Codes and Frequencies
Comparability — Index
Some surveys do not distinguish the presence of the spouse from the presence of other household adults. In these cases, the user must use caution in interpreting results of time spent with a spouse or partner. For example, households containing only a respondent and spouse/partner (and children), the presence of another household adult indicates the presence of the spouse. However, when the household includes a respondent, spouse/partner, and other adults, the co-presence of household adults may or may not include the spouse/partner.
Comparability — Finland [top]
In 1979, the original diary collected time with other people. Sadly, the sequence level with whom data have been lost, though there is a summary variable for total time spent with others. We use this summary information to create the SPPART variable in the W58 files. Some people in couples recorded no time with their spouse or partner. Others record a high level of time with their spouse, but not people in couples recorded a full day with their spouse. Some people nonetheless, do record their spouse as present during at least some of their sleeping time. It may be possible to estimate what people might have been doing with their spouse by looking for combinations of episodes that add up to the total time the spouse was reported as present. We considered that results would be too unreliable to make such decisions for the whole file for the MTUS, but users may find solutions for some subgroups in this data.
Comparability — South Korea [top]
In the original data, the variable that reports whether someone is present is only coded in the affirmative if the respondent interacted with the person.
Also in the source data. if the respondent recorded he/she was looking after their spouse, the spouse was assumed to be with the respondent.
Comparability — Spain [top]
The Spain 2002 survey does not differentiate between time with a spouse/partner and time with other household adults. SPPART, however, considers the spouse/partner present when the respondent reports being with "other members of the household" and the respondent is married or cohabiting.
Comparability — United Kingdom [top]
In 1983, SPPART consider spouse/partner present when the respondent reports being with spouse/partner, including divorced/separated partners.
In 2000, a spouse/partner is coded as present in cases where the respondent has a spouse and he/she reports the presence of another household adult. Note that in cases where the respondent and partner live with another adult, SPPART may over report the presence of a spouse/partner.
Comparability — United States [top]
In 1975, only the main respondent filled in who else is present information. By mapping the spouse and the main respondent diaries together, it is possible to identify a large percentage of time when the spouses were together, and this can be mapped to the spouse diary. Nonetheless, users should note that in surveys where both partners complete their own reports of others being present that spousal accounts largely overlap, but do not do so entirely. The spouse present time for the spouse diaries (RELREFP=2) should be treated with caution.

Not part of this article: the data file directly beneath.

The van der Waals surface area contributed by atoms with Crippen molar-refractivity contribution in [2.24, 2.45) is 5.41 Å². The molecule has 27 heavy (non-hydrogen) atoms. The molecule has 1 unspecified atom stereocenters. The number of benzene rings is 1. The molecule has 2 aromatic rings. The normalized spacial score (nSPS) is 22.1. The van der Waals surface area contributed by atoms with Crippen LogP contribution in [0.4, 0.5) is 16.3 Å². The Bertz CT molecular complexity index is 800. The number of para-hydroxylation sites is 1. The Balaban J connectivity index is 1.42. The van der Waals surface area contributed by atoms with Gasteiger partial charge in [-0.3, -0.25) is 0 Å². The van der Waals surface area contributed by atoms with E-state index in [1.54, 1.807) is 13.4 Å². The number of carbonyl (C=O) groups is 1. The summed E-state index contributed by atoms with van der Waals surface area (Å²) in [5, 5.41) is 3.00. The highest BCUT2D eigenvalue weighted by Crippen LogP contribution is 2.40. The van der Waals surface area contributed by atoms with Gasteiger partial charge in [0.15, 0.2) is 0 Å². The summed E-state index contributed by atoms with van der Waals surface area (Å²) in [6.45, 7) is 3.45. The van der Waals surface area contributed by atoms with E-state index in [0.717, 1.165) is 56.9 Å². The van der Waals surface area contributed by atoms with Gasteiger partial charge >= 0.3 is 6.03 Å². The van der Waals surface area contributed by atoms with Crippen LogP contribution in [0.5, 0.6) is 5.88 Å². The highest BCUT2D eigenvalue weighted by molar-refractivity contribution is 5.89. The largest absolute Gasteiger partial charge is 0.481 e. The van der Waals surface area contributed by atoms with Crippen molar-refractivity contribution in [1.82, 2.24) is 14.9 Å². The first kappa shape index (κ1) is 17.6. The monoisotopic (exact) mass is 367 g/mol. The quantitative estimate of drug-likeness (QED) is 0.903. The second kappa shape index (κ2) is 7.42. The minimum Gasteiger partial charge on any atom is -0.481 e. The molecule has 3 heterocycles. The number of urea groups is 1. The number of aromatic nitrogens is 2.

In 1985, the original survey included highly detailed information about where in the house people were when at home (laundry room, den, recreation room, family room, porch, etc.). While many houses have multiple bedrooms, studies and bathrooms in the USA, most only have one kitchen, laundry room, family room, dining room, garage, etc. Most surveys that do collect who else is present information tend not to collect who else is present when people are engaged in sex, sleep, paid work, and education. We created a pseudo-spouse present code for cases where both spouses completed diaries, both are at home and report not being involved in sleep, sex, paid work, or education and report being in the same room in the house. As many household in the USA have more than one vehicle, and as there is no vehicle information, we did not attempt to code time together when diarists were travelling. Nonetheless, if the diarists reported being at a specified location away from home that is not the workplace or school or a mode of transport and report doing the same or related activities at the same time and on the same category of place, then we also coded this as time together. As a result, we have lower total time with the spouse in this survey that in those diaries that directly ask if the spouse was present, but we nonetheless can identify many occasions when it is highly likely that the spouses were together.
In 1998-2001, the spouse is considered present when original who variables have values spouse only or spouse and child.
In ATUS samples, spouse is present when spouse/husband/wife/unmarried partner is reported in who variables.
- All activities.
- Austria: 1992, 2008
- Belgium: 1966
- Bulgaria: 1965
- Canada: 2005, 2010, 2015
- Czech Republic: 1965
- Finland: 2009
- France: 1966, 1985, 2009
- Germany: 1965
- Hungary: 1999, 2009
- Israel: 1991
- Peru: 1966
- Serbia: 1965
- South Africa: 2000
- South Korea: 1999, 2004, 2009
- Spain: 2002
- United Kingdom: 1983, 1987, 2000
- United States: 1985, 1998, 2003-2022